NEW KENSINGTON, Pa. — When the Penn State Council of Commonwealth Student Governments (CCSG) mandated that Commonwealth Campus Student Government Associations (SGA) host community service events during the last week of March, students at the New Kensington campus set a goal to organize two events. The goal was quickly surpassed, as campus clubs and organizations and other students, with the help of the Student Life office and Campus Activities Board (CAB), rallied to complete seven projects for an entire week of service on and off campus.
“Any given service opportunity is a good one,” said Scott Sinclair, sophomore communications major. “We as a campus like to outreach to different groups and organizations.”
Sinclair joined a group of about a dozen New Kensington students to assist Animal Protectors of Allegheny Valley, a no-kill animal shelter whose mission is to find safe homes for abused, abandoned and homeless animals in the Alle-Kiski Valley, as well as educate the public about responsible pet ownership.
The organization is currently in the process of renovating a newly acquired 10,000-square-foot building that will become the new home of the shelter, which has outgrown its existing 3,000-square-foot site. The new location, which housed a former school and adult care center, had been unoccupied for some time, so students helped clear out items from the building’s basement rooms and sorted them into items that could be used, donated, or that had to be disposed. Students also delivered handmade puppy rugs that were created by students during orientation from recycled shirts.
The organization was thankful for the help, but also stressed the importance of having the students out in the community.
“To help any organization in the community, it gives them a very broad view of all the things that go on in the community,” said Phyllis Framel, board president of Animal Protectors of Allegheny Valley. “There are a lot of nonprofits, especially in this area, and they do a lot of good work. To get students exposed, I think, helps them form an idea of what’s done in the community, but also what they may want to do in the future in their communities as a professional or as a volunteer.”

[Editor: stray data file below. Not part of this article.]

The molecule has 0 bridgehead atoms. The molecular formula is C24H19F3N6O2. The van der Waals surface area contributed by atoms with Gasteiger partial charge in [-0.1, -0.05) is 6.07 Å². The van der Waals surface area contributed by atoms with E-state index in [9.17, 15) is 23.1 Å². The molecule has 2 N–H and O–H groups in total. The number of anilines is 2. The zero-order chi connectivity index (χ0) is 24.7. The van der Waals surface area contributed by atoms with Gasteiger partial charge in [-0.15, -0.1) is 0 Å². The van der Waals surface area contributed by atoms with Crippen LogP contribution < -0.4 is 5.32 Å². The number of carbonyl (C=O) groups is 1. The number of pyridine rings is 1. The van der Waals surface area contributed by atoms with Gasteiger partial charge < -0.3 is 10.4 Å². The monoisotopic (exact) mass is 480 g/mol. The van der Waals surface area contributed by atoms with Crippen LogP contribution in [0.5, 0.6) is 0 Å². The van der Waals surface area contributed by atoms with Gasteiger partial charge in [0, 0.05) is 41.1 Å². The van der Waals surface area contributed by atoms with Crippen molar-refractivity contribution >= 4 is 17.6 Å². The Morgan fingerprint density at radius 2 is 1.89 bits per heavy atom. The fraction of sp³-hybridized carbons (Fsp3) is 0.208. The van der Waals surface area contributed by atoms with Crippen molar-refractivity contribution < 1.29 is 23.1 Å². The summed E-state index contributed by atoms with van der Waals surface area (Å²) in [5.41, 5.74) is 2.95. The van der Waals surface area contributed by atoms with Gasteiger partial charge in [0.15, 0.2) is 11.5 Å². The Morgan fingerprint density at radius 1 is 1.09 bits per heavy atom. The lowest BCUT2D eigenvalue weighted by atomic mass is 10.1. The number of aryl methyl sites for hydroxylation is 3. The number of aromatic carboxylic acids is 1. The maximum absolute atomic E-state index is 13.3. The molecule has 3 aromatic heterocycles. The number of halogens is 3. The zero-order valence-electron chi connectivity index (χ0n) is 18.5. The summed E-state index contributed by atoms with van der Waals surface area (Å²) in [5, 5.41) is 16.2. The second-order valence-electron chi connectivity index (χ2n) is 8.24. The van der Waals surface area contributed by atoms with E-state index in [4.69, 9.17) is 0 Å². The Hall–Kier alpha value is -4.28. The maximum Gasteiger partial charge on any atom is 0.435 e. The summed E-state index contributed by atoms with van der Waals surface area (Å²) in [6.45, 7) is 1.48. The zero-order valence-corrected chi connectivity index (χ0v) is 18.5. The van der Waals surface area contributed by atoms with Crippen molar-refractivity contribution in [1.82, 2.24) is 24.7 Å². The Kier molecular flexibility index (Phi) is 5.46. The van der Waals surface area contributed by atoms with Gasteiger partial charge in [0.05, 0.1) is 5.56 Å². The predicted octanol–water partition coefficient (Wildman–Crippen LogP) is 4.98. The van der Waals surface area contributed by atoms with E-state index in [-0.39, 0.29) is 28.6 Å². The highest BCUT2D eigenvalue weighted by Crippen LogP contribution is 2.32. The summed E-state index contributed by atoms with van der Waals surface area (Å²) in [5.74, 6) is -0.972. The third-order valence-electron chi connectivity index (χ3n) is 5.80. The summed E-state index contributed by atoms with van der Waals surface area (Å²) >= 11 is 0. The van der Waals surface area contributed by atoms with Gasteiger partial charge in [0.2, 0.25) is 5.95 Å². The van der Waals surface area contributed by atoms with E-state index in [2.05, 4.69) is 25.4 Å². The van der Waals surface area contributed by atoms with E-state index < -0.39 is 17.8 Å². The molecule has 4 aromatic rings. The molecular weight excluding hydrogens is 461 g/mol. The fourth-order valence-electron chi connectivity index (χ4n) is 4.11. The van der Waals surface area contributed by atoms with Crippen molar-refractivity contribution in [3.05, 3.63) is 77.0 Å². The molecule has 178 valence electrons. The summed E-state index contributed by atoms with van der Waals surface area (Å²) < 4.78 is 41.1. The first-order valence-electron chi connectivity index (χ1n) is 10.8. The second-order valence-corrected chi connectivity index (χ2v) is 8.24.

Prior to helping at the shelter, students from the campus organized seven other service activities with six organizations.
Members of the campus Biobehavioral Health Club volunteered at Knead Community Café, a pay-what-you-can restaurant in New Kensington, by cleaning and serving patrons. Another group of students not affiliated with a particular club also volunteered at the café on a separate day.
The Outdoor Adventure Club volunteered their time at the Murrysville Community Center’s March for Parks 5K. Students completed arts-and-crafts projects with youth at the event.
A group of students visited Seneca Place skilled nursing facility to organize and play Bingo with its senior citizen residents.
SGA organized a toiletry collection for the Alle-Kiski Area HOPE Center, whose mission is to eliminate domestic violence through intervention, prevention and collaboration. Items collected by the campus were organized into care packages to be given to the center’s emergency shelter residents.
The campus THON team held an interest meeting for students to learn about THON and its mission to impact and enhance the lives of children and families affected by childhood cancer. Those in attendance heard from this year’s campus THON dancers, Gina Batiz and Nick Roth, and team officers.
With the help of Stella Milburn, campus nurse, a public blood drive was held on campus.
Ian Callender, junior information sciences and technology student, helped at multiple activities throughout the week including the animal shelter and Seneca Place.
“It really shows what Penn State is all about, helping our community and other people in general,” said Callender.
Michele Marcks, assistant director of student affairs, echoed the sentiment.
“Just giving back is obviously very important, and it’s one of our Penn State values to make sure we’re part of the community, and we’re getting our students to really embody that,” said Marcks.
Marcks also hopes the week of service extends well into the future beyond the organized volunteer opportunities, especially when seeing that the students were so engaged with the organizations.
“That speaks to the service sites,” said Marcks. “When they give a tour and explain the mission and they talk about the importance of the students actually being there, that builds on what we’re getting to the students, and the prepping going to the project, the debriefing after the project, and all of that really underlines the importance for the students. They have a more fun and more meaningful time, and then they do want to return.”
Framel summed up the week of service by simply stating, “I think it’s good for the community, it’s good for the students, and it’s good for the organization.”